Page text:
Environmental Storytelling Can Help Spread Big Ideas for Saving the Planet
By Denise Baden
Tackling climate change will require huge changes in society. Decarbonizing energy, restoring habitat and making food supply sustainable are all critical, but methods for motivating these actions have typically taken the wrong approach—by highlighting the urgency of the issues and the disastrous consequences of failing to act.
Research increasingly suggests that trying to promote behavioral change through fear can be counterproductive, leading to anxiety or depression that results in an issue being avoided, denied or met with a sense of helplessness. However, in education, news and fiction, stories with positive role models and which focus on the positive outcomes of solutions are much more likely to inspire action to solve it.
The Power of Positive Stories
I set out to explore the impact of such stories. As part of my research, 91 volunteers were given two stories to read, each concerned with the negative impacts of climate change: one about a woman caught in a flood and the other set at the end of the world.
The same readers were also exposed to two positive stories: one about a terrorist planting a flower bomb, which populates a bare area with flowers, the other about a young boy who, having watched Blue Planet, takes to collecting plastic to stop it entering the oceans—starting with his fish tank. Afterwards the readers were asked how the stories made them feel and to reflect on what kinds of behaviors they inspired.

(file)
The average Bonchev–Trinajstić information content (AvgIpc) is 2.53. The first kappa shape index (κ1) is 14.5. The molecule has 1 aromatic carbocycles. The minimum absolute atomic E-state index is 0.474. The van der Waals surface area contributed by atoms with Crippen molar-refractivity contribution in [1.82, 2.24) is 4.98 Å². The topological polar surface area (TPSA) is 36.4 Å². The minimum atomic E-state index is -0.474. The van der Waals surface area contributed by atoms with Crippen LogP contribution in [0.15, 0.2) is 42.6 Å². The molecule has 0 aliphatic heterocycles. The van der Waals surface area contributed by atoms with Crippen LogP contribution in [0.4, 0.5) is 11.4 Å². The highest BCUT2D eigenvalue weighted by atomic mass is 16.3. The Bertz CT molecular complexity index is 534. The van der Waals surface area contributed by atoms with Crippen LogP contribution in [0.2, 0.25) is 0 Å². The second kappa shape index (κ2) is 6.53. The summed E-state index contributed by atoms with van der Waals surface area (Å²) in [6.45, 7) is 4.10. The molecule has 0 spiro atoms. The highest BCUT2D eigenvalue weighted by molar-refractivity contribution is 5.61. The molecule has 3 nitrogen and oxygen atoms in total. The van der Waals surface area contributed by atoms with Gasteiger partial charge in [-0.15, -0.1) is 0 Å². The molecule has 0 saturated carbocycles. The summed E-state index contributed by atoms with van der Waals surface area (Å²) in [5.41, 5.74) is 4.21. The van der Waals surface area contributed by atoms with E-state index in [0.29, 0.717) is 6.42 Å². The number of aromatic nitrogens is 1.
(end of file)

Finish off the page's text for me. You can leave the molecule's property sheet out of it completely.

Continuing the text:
While the negative stories motivated action for a few, most said they were discouraged. "I'd rather not think about it," said one. "It made me angry and I switched off," said another. Many also reported a sense of passive despair. "I felt hopelessness. If indeed, the heavy rain was caused by climate change, what can we do about it?"
However, there were no signs of avoidance among readers of the positive stories.
"It made me want to flower bomb land and do something positive and I felt happier after reading it," said one reader.
"I felt inspired by the way the characters behaved … [the story] made me think about what I could do."
This is concerning because almost all stories set in the future, whether in books, films or TV shows, are dystopian. The popular TV show Black Mirror tells cautionary tales about modern life and technology with often terrifying consequences. These stories elicit anxiety, pessimism and a feeling of passive fatalism.
I realized from my research that we desperately need cultural offerings with positive visions of what a sustainable society might look like, to inspire hope and positive change.